Creating Climate-Resilient Livelihoods from Livestock
Land O’Lakes Venture37 implements the livestock livelihoods portion of a resilience food security activity known as Maharo in southern Madagascar. Prior to that, Venture37 implemented the ASOTRY (“harvest” in Malagasy) program, which also included a livestock component in the same region.
On September 9, 2021, the United Nations announced that Madagascar is on the brink of experiencing the world’s first climate change famine. After a climate shock, livestock are often the only resource still available to vulnerable households to help them recover; livestock are a key component of southern Madagascar’s resiliency.
It is well-documented that livestock serve as a form of financial savings for rural families (WRI, 2019) and that the lower the number of animals owned by households, the higher the rate of child nutrition-related problems (FEWSNET, 2018). The Maharo and ASOTRY projects have worked and still work with a broad range of livestock-related activities, which contribute to household resilience against climate change, as called for in the Intergovernmental Panel on Climate Change and Land Report, such as fodder and grazing management, livestock diversification, and water resources. This blog post will focus on livestock as a coping strategy for families to preserve their households’ financial reserves.
During severe drought periods, such as those in southern Madagascar now, livestock like cattle and goats can easily adapt from consuming grasses to consuming cacti. Even when maize and sweet potatoes have dried, livestock are still able to convert natural resources to financial resources that households use to offset shocks and stresses caused by the climate famine.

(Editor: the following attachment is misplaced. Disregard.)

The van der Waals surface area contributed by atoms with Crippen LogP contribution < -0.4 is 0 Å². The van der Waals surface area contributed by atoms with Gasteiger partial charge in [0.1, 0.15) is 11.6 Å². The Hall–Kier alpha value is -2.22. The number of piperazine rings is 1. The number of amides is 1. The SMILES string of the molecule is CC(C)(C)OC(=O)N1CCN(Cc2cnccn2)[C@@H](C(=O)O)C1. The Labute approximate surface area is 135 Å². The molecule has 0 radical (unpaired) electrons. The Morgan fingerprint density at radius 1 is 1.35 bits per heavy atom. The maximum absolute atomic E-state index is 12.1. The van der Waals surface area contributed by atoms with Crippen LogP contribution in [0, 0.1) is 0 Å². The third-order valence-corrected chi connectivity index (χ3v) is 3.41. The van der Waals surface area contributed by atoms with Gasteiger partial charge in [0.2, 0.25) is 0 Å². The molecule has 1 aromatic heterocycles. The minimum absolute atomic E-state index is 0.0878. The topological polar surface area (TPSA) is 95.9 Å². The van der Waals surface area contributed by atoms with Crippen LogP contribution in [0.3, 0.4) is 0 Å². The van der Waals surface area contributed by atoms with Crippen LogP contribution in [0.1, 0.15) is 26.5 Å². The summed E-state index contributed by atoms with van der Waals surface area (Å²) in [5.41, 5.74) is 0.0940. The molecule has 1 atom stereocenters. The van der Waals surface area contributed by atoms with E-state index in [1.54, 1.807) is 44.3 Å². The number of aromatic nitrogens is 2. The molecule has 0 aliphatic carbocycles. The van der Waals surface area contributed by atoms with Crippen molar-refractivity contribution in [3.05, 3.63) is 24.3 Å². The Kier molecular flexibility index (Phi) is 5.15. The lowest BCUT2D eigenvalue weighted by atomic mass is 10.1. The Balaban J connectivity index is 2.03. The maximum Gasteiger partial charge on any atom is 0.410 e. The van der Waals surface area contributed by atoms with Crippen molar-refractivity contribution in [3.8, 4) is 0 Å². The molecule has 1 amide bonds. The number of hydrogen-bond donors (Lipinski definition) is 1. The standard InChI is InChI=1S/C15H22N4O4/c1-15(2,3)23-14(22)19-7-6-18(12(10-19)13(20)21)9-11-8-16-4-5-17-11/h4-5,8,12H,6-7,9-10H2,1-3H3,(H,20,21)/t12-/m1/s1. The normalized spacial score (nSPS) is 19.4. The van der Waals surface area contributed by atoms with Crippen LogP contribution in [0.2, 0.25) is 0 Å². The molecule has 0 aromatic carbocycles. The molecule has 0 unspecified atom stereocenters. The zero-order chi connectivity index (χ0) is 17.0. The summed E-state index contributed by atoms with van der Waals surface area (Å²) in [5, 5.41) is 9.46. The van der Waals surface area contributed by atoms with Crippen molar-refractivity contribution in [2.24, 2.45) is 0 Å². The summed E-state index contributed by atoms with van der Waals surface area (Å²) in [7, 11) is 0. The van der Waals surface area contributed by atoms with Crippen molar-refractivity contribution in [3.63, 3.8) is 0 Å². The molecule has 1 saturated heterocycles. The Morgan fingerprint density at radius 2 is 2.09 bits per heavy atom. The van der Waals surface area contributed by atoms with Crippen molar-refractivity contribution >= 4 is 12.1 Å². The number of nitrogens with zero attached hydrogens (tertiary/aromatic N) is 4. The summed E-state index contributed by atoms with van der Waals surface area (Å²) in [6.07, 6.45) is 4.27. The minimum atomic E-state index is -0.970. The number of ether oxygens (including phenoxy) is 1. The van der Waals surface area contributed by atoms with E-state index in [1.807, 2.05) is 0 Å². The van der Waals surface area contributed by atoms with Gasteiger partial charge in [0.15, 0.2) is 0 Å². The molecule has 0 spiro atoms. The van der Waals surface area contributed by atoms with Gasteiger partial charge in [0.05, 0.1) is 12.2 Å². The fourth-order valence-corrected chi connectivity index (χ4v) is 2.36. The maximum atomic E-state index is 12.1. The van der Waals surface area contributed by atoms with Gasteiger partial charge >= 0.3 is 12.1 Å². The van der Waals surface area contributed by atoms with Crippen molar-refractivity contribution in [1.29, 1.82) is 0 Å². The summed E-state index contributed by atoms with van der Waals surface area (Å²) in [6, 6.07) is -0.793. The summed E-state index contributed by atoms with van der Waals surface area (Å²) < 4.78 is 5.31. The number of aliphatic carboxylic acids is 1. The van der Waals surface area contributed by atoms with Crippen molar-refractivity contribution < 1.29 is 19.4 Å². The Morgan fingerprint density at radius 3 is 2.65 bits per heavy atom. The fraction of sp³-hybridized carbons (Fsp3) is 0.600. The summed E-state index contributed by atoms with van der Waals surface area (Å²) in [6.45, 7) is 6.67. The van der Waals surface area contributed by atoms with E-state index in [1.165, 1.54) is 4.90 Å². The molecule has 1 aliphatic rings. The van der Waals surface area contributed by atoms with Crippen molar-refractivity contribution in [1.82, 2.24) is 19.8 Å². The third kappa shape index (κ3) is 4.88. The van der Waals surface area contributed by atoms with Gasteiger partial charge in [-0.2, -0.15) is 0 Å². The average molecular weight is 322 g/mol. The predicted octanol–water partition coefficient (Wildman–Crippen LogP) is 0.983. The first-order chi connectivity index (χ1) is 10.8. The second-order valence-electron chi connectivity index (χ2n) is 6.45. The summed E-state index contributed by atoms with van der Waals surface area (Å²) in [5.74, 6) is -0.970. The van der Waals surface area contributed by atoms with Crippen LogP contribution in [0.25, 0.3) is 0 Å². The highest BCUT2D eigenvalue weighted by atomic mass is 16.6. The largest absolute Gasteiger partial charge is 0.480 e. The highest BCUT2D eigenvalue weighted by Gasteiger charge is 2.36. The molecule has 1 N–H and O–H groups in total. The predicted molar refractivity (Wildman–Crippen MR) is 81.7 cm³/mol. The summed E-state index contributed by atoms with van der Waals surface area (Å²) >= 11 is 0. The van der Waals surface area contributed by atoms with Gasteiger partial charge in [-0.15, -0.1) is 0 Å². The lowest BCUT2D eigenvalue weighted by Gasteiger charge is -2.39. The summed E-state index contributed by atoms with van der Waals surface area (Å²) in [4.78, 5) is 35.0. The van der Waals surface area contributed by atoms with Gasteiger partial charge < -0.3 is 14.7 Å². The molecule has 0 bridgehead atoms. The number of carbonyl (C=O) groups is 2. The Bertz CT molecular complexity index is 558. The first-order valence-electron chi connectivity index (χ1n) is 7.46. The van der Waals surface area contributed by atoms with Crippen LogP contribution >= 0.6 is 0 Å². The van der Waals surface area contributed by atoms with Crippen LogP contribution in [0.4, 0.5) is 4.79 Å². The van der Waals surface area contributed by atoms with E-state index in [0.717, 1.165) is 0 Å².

While implementing the ASOTRY program, we learned that preventive services offered by the community livestock workers, such as vaccinations and parasite control, reduced mortality losses to vulnerable households from 18% to 10%. We learned the necessity of including village savings and loan associations for communities’ livestock purchases and livestock health purchases. When combined with access to on-farm management skills, this contributed to a 20% increase in herd sizes during the drought recovery period. In other terms, in the words of Dr. Jenny Hodbod, Michigan State University, Department of Community Resilience, “They bounced back better” (GASL, 2021).
Increases in livestock efficiency demonstrate the improved use of natural resources to support long-term sustainability.
By increasing feed and forage cultivation (measured quantities) and increased anti-parasitic delivery through the last mile (number of community livestock workers per livestock-owning households) and quantities of dewormers sold, we can indirectly track improved natural resource use. By increasing forage biodiversity, climate risks are offset. The reduced parasite load can then improve the animal’s nutrient absorption and conversion into useable financial resources. Because the indicators are quantifiable, they can be measured for constant feedback and adaptive management.
Information gathered during the first year of the Maharo project found that livestock-owning households in the target area are exposed to more than $8 million in livestock mortality losses annually. An 8% reduction in mortality could inject $640,000 into 59,000 households.